Search Engines: The next step out crosses in the realm of Search Engines. A search engine does not rely on visitors submitting information but instead have a legion of information scouts providing it with all forms of information. These information scouts are in reality, computer programs designed to dynamically index the Internet. Normally these information scouts are know as robots, bots, web spiders, spiders and crawlers spend their existence looking for new information to index. Each one can be programmed to index different things, from indexing every word on a single web site, to indexing the first few sentences or paragraphs to only indexing key words found in web page tiles. Think of it as using the master index for the Library of Congress to conduct your searches and where computerized librarians provide you possible sources for your question. Each computerized librarian also specializes in know about each word, phrase, paragraph and title acquired so far. Examples include Altavista, Excite, InfoSeek, HotBot, Lycos, alltheweb to name a few.
The division between self-submitted search directories and search engines is getting smaller every day. Several self-submitted search directories are starting to use spiders to supplement their visitors contributions meanwhile several search engines are now starting to catalog their indexes into topic catalogs. Does it mean that they are both, one and the same? No, not yet. Yet one of these searching tools has carved out a niche for itself in the spectrum of available web searching tools and is not about to give that up. The appearance of searching tool hybrids brings us to the last searching tool left--Meta Search Engines.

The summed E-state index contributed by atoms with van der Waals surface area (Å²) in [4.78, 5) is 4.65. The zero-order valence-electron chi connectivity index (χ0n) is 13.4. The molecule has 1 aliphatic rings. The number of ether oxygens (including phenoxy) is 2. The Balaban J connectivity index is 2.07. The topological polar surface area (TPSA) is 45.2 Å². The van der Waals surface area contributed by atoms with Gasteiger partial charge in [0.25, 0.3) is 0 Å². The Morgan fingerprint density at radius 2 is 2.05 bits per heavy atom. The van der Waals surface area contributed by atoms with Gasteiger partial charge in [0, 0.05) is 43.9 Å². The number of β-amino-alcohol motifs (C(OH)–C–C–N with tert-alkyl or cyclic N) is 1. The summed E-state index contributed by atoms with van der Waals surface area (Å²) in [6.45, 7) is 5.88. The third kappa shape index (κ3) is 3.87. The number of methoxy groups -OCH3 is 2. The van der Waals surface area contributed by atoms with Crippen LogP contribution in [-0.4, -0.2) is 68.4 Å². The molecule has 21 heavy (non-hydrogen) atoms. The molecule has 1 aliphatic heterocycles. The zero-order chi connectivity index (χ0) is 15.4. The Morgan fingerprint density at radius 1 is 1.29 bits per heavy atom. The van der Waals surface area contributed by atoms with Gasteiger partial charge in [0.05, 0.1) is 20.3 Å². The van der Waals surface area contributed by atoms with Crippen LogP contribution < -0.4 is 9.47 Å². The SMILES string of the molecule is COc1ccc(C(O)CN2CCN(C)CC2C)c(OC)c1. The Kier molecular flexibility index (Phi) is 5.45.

Meta Search Engines: Meta Search Engines rely on the success of other searching tools. In essence, Meta Search Engines outsource their searching work by sending robots with your queries out to established search engines and search directories (manual and self-submitted), gathering their search results and reporting them back to you. These searching tools are not interested in indexing or cataloging information but in connecting to established sources of information. Examples include MetaCrawler, Dogpile and WebFerret. And Mac OS has a built-in meta search tool called Sherlock.
It is noteworthy that there is a meta search tool using natural language query named Ask Jeeves (www.ask.com). Rather than using boolean operators to narrow down the search, the user can ask questions like, "what is the meaning of life?" "How can I download and print a postscript file?" "Who was the US navy admiral at the Pearl Harbor on December 7, 1941?"